Subsistence crops & shifting cultivation

Hey community,

I kind of asked the same question quite a while ago, but now I put some more thought into it and I had to get back to you with the topic.

I’m primarily busy with mapping parts of the Kwilu and Kwango region of the DR Congo, and for some reason I started to map a lot of landscape, too. This landcape is extremely complex if you take a detailed look: In the grasslands, you find thousands of small crops where people work on with no machinery (hence their size).

When I started mapping, I was told to be as detailed as possible - so I used to tag every single crop (and not “areas” of crops, like I did before that). But now I realized that the size of crops is not the only complex thing about them: It is, in fact, shifting cultivation.

What does that mean?

As the name suggests, the crops only rest for one (or 2?) years, after that they are abandoned to let the grounds recover. That means, every time we receive new sattelite imagery (which just happened for the Kwilu/Kwango area), the mapped crops would not resemble the imagery. Radically thought, my edits are useless.

The question is: How do we deal with shifting cultivation? Is it “mappable”? How? Do we just not map it?

…just to add one more thing: The whole shifting cultivation issue is an important part of the Landgrabbing debate. “Land-deals” are also mostly based on sattelite imagery (due to the un-ability and un-willingness of gov. officials to visit the concerned areas) and they do the same “mistake” like I did: Seeing that areas are - apparently - not used, they can be sold (or tagged as natural=grassland).

Why do I bring this up? Because I think that it is very important to somehow point out that those areas ARE used - and are NOT unoccupied!

Thank you very much in advance for any suggestions, help or maybe also more questions!

Kind regards from Brussels,


What’s the historic nature of the land tenure? E.g.

  • Common
  • Common to members of a village
  • Landlorded with tenant farmers
  • Family owned

Is this like the European, medieval crop rotation system, where ownership remains constant, but there are Nitrogen fixing crops, Nitrogen consuming crops and fallow periods?

Good question. First of all:

“[…] the Congolese State now exercises ‘sovereignty’ over lands and resources rather than being ‘proprietor’. The Constitution also recognises individual and collective property rights, obtained either through formal law or customary law.” Long, Cath: Land Rights in the DRC.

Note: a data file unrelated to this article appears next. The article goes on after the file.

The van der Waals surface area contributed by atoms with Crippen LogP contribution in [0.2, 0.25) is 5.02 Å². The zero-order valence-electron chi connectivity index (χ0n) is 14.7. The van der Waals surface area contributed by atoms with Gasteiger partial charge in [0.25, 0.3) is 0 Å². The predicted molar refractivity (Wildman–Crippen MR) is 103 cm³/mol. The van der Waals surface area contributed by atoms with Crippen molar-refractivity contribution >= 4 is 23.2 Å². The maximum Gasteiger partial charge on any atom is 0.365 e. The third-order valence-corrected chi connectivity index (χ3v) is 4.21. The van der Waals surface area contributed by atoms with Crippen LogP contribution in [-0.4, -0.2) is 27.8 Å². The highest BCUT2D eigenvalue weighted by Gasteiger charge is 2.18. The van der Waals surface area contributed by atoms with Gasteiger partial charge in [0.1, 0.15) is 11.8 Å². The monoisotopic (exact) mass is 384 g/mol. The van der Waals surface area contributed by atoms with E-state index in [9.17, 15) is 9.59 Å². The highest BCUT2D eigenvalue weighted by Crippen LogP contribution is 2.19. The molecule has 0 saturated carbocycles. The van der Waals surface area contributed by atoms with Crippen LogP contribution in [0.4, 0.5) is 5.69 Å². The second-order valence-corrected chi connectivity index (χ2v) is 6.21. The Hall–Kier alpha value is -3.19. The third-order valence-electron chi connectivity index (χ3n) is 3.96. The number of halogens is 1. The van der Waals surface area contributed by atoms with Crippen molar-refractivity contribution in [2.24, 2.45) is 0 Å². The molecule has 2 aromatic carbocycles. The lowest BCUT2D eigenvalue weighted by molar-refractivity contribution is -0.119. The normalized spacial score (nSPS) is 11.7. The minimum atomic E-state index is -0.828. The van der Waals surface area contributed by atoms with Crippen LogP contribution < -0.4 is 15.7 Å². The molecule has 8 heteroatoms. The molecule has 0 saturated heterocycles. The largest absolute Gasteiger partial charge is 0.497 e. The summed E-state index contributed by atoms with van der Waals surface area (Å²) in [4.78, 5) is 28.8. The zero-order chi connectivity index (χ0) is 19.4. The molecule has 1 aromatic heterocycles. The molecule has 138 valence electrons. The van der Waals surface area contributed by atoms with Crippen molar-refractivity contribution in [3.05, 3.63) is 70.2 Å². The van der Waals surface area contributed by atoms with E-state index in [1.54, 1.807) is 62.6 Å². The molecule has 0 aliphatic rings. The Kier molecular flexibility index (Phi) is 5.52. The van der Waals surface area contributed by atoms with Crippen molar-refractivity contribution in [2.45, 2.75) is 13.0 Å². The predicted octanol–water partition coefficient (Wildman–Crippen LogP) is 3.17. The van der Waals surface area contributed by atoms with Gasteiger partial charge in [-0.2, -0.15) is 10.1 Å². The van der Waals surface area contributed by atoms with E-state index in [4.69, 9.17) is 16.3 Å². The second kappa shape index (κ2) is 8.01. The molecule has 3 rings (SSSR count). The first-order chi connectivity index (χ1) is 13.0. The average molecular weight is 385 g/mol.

In reality, the areas I am working on are “managed” by the local communities. I assume that the decisions where to farm are either taken by the chief of the village or at an even lower level, e.g. the families you mentioned.

I am not entirely sure how thought-out the whole system is and how exactly it works. But if you look at various imagery, you can see that cultivation is shifting - but I don’t know whether this follows a system of a specific number of years.

I have also not been there personally (yet - probably soon though) so I cannot base my assumptions on any personal experience.

I don’t understand what you mean with individual crops. 1 plant ?
As for shifting cultivation, you either remap it every year, or you do not mention the crop and just map landuse=farmland.

p.s. I’ve asked a Jorieke, a fellow Belgian mapper that has been to the DRC last year to work with the local community, to join the conversation.


thank you for your response. I decided to create a small picture showing what I want to describe:

As you can see, those are edits I made based on different (older) sattelite imagery. Grassland has been tagged as natural=grassland, the crops as landuse=farmland. Now, sattelite imagery has been updated, and you can see that my edits are not accurate anymore. In areas that are tagged as natural=grassland, you’ll find new crops, while the old ones I tagged are abandoned by now and overgrown with grassland - so their tags would also need a revision.

Ok, I understand now.

Yes, things change, so that means that we have to constantly update the map. If you start looking around in Belgium, you will notice similar changes between farmland and meadows.

Growing up as a farm boy we would often rotate crops. For a year it might be XXX and another year it would be abc and then it would go back to grass for a year or several years.
No matter the crop grown it was still farmland.
Would this be similar?

I think what you talk about are fallows. This is a integral part of crop circulation systems, a land use that gives the ground (and its eco system) time to regenerate. This is to be distinguished from dedicated meadows that is harvested for grass or hay or used as pasture, and also from natural=grassland, which is uncultivated land.

I do not think that remapping every year makes any sense. You would document a step in a cycle which is short sighted.

Why not just tag it as farmland, and leave out the crop? You would not know from pictures anyway.
IF you know, I’d propose to use crop_rotation=yes, crop=;;fallow

This would document the real land use more precise that micro mapping, and would also reflect both the pattern of land use and fact that seemingly unused land is part of a cultivation form and thus actively in use.

I think shifting cultivation is an annual activity, maybe a year has many seasons, and it has many changes in a short time, so it not map.